Lifting Tucson up and out of its current slump could be as simple as this: Provide more support and opportunities for women and children.
A recently released report, “Supporting Arizona Women’s Economic Self-Sufficiency,” shows that providing affordable child care to women, and high-quality early education to young children, are the best ways to help everyone.
The third critical component? Greater access to higher education, as the poverty rate for women who lack a high school diploma is six times higher than for those with a bachelor’s degree.
Tucson is far from this ideal, as this report and a recent Arizona Daily Star analysis of local poverty shows.
Right now, some families in Tucson pay more for child care than they do for rent, said Laura Penny, executive director of the Women’s Foundation of Southern Arizona, which requested the report along with the Phoenix-based Arizona Foundation for Women.
“What I thought was the most dramatic finding was that the primary reason women are poor is because they are singularly responsible for raising children,” she said, referring to the finding that close to 79 percent of single-parent families headed by women live in poverty.
A critical question, she said, is how to ensure Tucson’s children “grow up to be productive, upstanding citizens who contribute to society and break their family’s cycle of poverty.”
The report is based on research by the Grand Canyon Institute, a nonprofit organization led by a bipartisan group of former state lawmakers as well as economists, community leaders and educators.
It explored workforce participation, education, occupation, responsibility for children and homeownership. It also documents and analyzes Arizona’s general fund budget cuts from 2007 to 2012. (View the report at www.womengiving.org). It found :
- Women are far more likely than men to be out of the workforce and to have low-paying jobs.
- Women are far more likely than men to be singularly responsible for children.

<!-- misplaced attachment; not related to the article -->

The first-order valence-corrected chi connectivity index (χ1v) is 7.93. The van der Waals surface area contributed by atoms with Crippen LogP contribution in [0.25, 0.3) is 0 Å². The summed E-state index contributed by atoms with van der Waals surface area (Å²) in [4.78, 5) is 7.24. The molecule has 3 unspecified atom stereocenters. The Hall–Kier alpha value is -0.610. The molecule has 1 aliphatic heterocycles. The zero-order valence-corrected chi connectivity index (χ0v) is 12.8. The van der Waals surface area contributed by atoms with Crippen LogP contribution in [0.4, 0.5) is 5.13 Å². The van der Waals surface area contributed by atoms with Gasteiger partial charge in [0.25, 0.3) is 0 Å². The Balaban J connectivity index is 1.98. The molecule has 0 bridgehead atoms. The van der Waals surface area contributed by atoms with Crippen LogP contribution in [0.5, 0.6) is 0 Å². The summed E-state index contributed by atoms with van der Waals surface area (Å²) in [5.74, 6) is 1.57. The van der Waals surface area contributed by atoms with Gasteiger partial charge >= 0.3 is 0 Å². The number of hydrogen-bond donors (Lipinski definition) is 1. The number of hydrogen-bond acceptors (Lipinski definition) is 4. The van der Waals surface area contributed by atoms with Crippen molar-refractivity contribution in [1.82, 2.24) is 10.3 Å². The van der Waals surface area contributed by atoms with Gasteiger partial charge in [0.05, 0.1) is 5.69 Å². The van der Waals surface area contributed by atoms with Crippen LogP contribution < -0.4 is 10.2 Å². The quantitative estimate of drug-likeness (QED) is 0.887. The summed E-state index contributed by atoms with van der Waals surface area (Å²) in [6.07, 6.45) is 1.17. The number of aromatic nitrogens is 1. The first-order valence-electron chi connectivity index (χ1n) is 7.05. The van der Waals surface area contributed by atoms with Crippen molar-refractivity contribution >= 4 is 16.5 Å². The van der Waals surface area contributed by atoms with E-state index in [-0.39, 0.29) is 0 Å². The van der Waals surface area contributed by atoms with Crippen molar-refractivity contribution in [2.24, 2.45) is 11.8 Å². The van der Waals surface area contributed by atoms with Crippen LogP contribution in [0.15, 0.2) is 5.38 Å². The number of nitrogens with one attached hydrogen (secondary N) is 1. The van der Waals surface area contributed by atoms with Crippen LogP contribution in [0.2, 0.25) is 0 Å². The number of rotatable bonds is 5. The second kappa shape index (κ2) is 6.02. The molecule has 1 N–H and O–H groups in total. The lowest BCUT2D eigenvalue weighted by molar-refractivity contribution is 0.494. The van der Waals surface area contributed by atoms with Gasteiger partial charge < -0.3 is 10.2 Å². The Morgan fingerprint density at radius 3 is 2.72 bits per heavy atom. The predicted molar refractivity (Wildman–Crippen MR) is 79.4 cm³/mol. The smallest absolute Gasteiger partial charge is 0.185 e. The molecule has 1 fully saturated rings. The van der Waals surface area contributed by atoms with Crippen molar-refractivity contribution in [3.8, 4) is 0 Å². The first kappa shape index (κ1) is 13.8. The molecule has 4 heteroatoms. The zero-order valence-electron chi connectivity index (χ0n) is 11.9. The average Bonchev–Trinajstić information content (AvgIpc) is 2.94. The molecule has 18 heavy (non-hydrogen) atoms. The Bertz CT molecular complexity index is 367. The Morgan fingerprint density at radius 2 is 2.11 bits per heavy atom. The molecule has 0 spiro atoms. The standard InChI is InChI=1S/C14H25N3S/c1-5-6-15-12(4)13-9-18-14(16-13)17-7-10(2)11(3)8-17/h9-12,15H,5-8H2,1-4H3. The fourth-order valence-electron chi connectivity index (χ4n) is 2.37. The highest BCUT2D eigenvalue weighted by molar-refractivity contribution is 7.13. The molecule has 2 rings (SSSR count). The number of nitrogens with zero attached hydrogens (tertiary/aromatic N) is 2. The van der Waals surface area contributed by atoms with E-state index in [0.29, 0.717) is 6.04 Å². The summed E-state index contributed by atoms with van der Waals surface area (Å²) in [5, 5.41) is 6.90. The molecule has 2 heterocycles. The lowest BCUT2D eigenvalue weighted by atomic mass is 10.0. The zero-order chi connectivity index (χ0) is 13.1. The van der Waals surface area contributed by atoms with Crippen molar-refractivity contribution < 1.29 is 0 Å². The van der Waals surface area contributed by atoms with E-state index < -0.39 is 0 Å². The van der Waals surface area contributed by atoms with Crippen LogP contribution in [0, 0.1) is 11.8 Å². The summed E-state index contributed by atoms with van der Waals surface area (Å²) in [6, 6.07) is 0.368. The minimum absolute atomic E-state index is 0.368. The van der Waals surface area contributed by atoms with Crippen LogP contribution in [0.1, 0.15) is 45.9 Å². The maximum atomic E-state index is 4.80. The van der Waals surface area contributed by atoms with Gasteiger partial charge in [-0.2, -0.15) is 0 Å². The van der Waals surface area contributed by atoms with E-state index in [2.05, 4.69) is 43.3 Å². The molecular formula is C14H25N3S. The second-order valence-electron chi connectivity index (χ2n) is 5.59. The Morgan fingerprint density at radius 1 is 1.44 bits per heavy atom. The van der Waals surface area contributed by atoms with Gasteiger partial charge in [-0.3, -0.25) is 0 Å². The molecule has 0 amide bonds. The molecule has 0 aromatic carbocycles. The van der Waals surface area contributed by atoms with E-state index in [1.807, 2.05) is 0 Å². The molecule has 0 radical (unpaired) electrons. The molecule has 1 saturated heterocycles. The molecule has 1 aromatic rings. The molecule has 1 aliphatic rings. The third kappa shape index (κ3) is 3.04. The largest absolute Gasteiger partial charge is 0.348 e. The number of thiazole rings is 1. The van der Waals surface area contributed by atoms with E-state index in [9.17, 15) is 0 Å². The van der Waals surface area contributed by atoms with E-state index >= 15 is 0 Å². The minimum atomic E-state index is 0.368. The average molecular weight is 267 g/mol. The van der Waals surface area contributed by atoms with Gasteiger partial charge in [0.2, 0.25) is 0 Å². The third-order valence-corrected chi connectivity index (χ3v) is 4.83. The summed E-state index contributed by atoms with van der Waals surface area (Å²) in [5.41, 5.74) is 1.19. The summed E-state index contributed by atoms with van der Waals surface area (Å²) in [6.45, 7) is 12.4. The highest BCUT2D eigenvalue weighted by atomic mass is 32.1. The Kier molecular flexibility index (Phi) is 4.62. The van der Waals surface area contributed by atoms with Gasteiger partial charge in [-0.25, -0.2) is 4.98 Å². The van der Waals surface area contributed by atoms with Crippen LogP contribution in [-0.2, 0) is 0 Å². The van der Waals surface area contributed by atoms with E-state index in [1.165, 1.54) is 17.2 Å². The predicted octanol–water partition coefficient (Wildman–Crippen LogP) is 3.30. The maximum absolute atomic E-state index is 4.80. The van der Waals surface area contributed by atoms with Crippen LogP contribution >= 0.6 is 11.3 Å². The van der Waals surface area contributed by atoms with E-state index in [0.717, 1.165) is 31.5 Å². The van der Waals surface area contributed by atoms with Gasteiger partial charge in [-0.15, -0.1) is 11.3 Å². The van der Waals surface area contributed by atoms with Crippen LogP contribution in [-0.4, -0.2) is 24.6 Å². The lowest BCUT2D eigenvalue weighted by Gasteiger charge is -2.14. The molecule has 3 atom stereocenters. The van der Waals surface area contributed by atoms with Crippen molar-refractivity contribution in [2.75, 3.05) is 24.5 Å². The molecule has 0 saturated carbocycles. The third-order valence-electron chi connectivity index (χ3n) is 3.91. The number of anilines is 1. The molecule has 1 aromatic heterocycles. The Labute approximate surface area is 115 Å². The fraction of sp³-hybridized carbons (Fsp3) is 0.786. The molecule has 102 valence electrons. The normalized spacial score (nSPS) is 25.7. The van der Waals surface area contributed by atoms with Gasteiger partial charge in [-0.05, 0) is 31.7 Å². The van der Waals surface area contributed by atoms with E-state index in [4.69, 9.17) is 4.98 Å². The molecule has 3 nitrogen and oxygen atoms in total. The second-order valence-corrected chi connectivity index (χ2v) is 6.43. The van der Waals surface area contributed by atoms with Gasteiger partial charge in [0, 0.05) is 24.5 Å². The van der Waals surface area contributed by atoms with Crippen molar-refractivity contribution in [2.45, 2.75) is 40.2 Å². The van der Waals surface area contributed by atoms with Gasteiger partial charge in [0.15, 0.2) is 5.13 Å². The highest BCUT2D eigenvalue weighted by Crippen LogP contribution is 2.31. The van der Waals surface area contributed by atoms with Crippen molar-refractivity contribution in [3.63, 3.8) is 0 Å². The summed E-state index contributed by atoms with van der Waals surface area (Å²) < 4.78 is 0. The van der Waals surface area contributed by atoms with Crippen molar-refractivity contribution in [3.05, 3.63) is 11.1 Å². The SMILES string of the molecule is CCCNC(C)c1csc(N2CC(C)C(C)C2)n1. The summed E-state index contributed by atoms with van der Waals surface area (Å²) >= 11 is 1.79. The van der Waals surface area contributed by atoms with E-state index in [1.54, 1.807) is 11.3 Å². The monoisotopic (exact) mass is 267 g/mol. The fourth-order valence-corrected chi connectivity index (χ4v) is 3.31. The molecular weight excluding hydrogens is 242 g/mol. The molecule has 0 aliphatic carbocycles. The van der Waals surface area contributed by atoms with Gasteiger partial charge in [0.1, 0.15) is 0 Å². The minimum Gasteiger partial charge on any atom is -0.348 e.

- Most low-income women rent, rather than own, their homes.
In August, the Arizona Daily Star’s poverty series found that while the recession hurt communities across the nation, it hit especially hard here, and women and children were suffering most. Cuts to cash assistance, federal grants and child-support subsidies left many families without support or the ability to move forward.
This was aggravated by Tucson’s job market, which is dominated by a service industry that pays barely livable wages and often offers only part-time jobs. Compared with U.S. and state averages, we also have a higher percentage of single-parent households.
Penny said the magnitude of the state’s budget cuts since the recession is sobering.
“Granted, we were in a recession. But as the state’s economy is returning to normal, where’s the best place to invest our limited public dollars?” she asked.
The report will be sent to Arizona’s legislators today.
“The question is not, ‘Can we afford these programs?’” she said. “We can’t afford not to fund them. The return, economically and socially, is so great.”
The Tucson Metro Chamber of Commerce is requesting funding for child care subsidies as part of its 2014 legislative agenda , said Bruce Dusenberry, a chamber board member and former chair.
Dusenberry said providing funding for high-quality early childhood education is another move he strongly supports.
“I think most any study you find will show it’s one of the best investments we can make,” he said.
Contact reporter Patty Machelor at email@example.com or 806-7754.